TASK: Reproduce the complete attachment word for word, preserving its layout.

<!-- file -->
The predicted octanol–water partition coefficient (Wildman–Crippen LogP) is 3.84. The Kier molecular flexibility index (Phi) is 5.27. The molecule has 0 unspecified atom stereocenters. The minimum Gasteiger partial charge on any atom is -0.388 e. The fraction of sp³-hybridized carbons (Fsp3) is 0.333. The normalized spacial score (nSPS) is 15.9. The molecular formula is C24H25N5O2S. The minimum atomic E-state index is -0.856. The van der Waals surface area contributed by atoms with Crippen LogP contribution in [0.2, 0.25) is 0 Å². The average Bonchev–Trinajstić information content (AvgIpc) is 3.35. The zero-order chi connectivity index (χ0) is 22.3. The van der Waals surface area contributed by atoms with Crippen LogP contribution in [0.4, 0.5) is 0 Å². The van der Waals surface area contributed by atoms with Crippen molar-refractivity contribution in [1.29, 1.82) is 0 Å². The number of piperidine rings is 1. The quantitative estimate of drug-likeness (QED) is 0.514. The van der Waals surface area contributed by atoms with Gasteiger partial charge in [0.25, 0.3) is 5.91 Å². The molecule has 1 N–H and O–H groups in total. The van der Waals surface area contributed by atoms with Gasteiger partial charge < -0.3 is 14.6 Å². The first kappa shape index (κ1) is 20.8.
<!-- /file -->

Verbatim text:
The predicted octanol–water partition coefficient (Wildman–Crippen LogP) is 3.84. The Kier molecular flexibility index (Phi) is 5.27. The molecule has 0 unspecified atom stereocenters. The minimum Gasteiger partial charge on any atom is -0.388 e. The fraction of sp³-hybridized carbons (Fsp3) is 0.333. The normalized spacial score (nSPS) is 15.9. The molecular formula is C24H25N5O2S. The minimum atomic E-state index is -0.856. The van der Waals surface area contributed by atoms with Crippen LogP contribution in [0.2, 0.25) is 0 Å². The average Bonchev–Trinajstić information content (AvgIpc) is 3.35. The zero-order chi connectivity index (χ0) is 22.3. The van der Waals surface area contributed by atoms with Crippen LogP contribution in [0.4, 0.5) is 0 Å². The van der Waals surface area contributed by atoms with Crippen molar-refractivity contribution in [1.29, 1.82) is 0 Å². The number of piperidine rings is 1. The quantitative estimate of drug-likeness (QED) is 0.514. The van der Waals surface area contributed by atoms with Gasteiger partial charge in [0.25, 0.3) is 5.91 Å². The molecule has 1 N–H and O–H groups in total. The van der Waals surface area contributed by atoms with Gasteiger partial charge < -0.3 is 14.6 Å². The first kappa shape index (κ1) is 20.8.